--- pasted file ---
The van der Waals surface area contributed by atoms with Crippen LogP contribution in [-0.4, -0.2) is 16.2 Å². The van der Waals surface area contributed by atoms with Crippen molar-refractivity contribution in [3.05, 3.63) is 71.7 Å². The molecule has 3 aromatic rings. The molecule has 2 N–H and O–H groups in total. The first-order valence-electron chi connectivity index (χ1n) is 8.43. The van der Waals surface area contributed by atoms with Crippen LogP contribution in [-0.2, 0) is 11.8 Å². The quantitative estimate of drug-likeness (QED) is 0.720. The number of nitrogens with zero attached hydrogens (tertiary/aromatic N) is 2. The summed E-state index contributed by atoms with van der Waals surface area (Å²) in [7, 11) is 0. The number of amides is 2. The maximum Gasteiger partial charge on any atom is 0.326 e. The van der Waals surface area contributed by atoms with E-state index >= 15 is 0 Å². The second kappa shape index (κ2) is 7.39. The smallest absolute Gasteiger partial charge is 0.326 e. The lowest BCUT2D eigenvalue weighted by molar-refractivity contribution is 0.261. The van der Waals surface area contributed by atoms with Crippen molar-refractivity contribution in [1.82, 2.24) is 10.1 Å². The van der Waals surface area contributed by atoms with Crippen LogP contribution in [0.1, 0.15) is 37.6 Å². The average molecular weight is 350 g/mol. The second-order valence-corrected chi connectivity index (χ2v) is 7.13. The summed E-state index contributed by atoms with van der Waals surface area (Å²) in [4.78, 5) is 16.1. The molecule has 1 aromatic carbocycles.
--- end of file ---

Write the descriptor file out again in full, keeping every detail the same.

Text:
The van der Waals surface area contributed by atoms with Crippen LogP contribution in [-0.4, -0.2) is 16.2 Å². The van der Waals surface area contributed by atoms with Crippen molar-refractivity contribution in [3.05, 3.63) is 71.7 Å². The molecule has 3 aromatic rings. The molecule has 2 N–H and O–H groups in total. The first-order valence-electron chi connectivity index (χ1n) is 8.43. The van der Waals surface area contributed by atoms with Crippen LogP contribution in [-0.2, 0) is 11.8 Å². The quantitative estimate of drug-likeness (QED) is 0.720. The number of nitrogens with zero attached hydrogens (tertiary/aromatic N) is 2. The summed E-state index contributed by atoms with van der Waals surface area (Å²) in [7, 11) is 0. The number of amides is 2. The maximum Gasteiger partial charge on any atom is 0.326 e. The van der Waals surface area contributed by atoms with E-state index >= 15 is 0 Å². The second kappa shape index (κ2) is 7.39. The smallest absolute Gasteiger partial charge is 0.326 e. The lowest BCUT2D eigenvalue weighted by molar-refractivity contribution is 0.261. The van der Waals surface area contributed by atoms with Crippen molar-refractivity contribution in [1.82, 2.24) is 10.1 Å². The van der Waals surface area contributed by atoms with Crippen LogP contribution in [0.1, 0.15) is 37.6 Å². The average molecular weight is 350 g/mol. The second-order valence-corrected chi connectivity index (χ2v) is 7.13. The summed E-state index contributed by atoms with van der Waals surface area (Å²) in [4.78, 5) is 16.1. The molecule has 1 aromatic carbocycles.